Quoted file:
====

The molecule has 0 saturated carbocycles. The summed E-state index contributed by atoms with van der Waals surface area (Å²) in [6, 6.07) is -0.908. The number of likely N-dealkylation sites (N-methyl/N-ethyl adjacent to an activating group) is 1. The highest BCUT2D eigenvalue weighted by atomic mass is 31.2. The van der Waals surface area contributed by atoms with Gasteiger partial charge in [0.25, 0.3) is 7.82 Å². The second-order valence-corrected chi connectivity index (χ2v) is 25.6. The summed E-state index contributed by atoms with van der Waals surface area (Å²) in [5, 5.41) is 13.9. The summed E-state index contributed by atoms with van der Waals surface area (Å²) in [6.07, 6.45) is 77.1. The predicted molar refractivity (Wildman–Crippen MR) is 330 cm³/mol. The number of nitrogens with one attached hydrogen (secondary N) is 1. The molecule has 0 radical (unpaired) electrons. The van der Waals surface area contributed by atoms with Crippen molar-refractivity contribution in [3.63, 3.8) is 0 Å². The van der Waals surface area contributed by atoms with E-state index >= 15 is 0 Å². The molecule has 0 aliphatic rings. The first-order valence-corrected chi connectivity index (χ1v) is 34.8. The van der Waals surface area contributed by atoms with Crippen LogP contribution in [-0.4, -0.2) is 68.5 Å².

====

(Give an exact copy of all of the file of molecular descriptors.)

The molecule has 0 saturated carbocycles. The summed E-state index contributed by atoms with van der Waals surface area (Å²) in [6, 6.07) is -0.908. The number of likely N-dealkylation sites (N-methyl/N-ethyl adjacent to an activating group) is 1. The highest BCUT2D eigenvalue weighted by atomic mass is 31.2. The van der Waals surface area contributed by atoms with Gasteiger partial charge in [0.25, 0.3) is 7.82 Å². The second-order valence-corrected chi connectivity index (χ2v) is 25.6. The summed E-state index contributed by atoms with van der Waals surface area (Å²) in [5, 5.41) is 13.9. The summed E-state index contributed by atoms with van der Waals surface area (Å²) in [6.07, 6.45) is 77.1. The predicted molar refractivity (Wildman–Crippen MR) is 330 cm³/mol. The number of nitrogens with one attached hydrogen (secondary N) is 1. The molecule has 0 radical (unpaired) electrons. The van der Waals surface area contributed by atoms with Crippen molar-refractivity contribution in [3.63, 3.8) is 0 Å². The van der Waals surface area contributed by atoms with E-state index >= 15 is 0 Å². The molecule has 0 aliphatic rings. The first-order valence-corrected chi connectivity index (χ1v) is 34.8. The van der Waals surface area contributed by atoms with Crippen LogP contribution in [-0.4, -0.2) is 68.5 Å².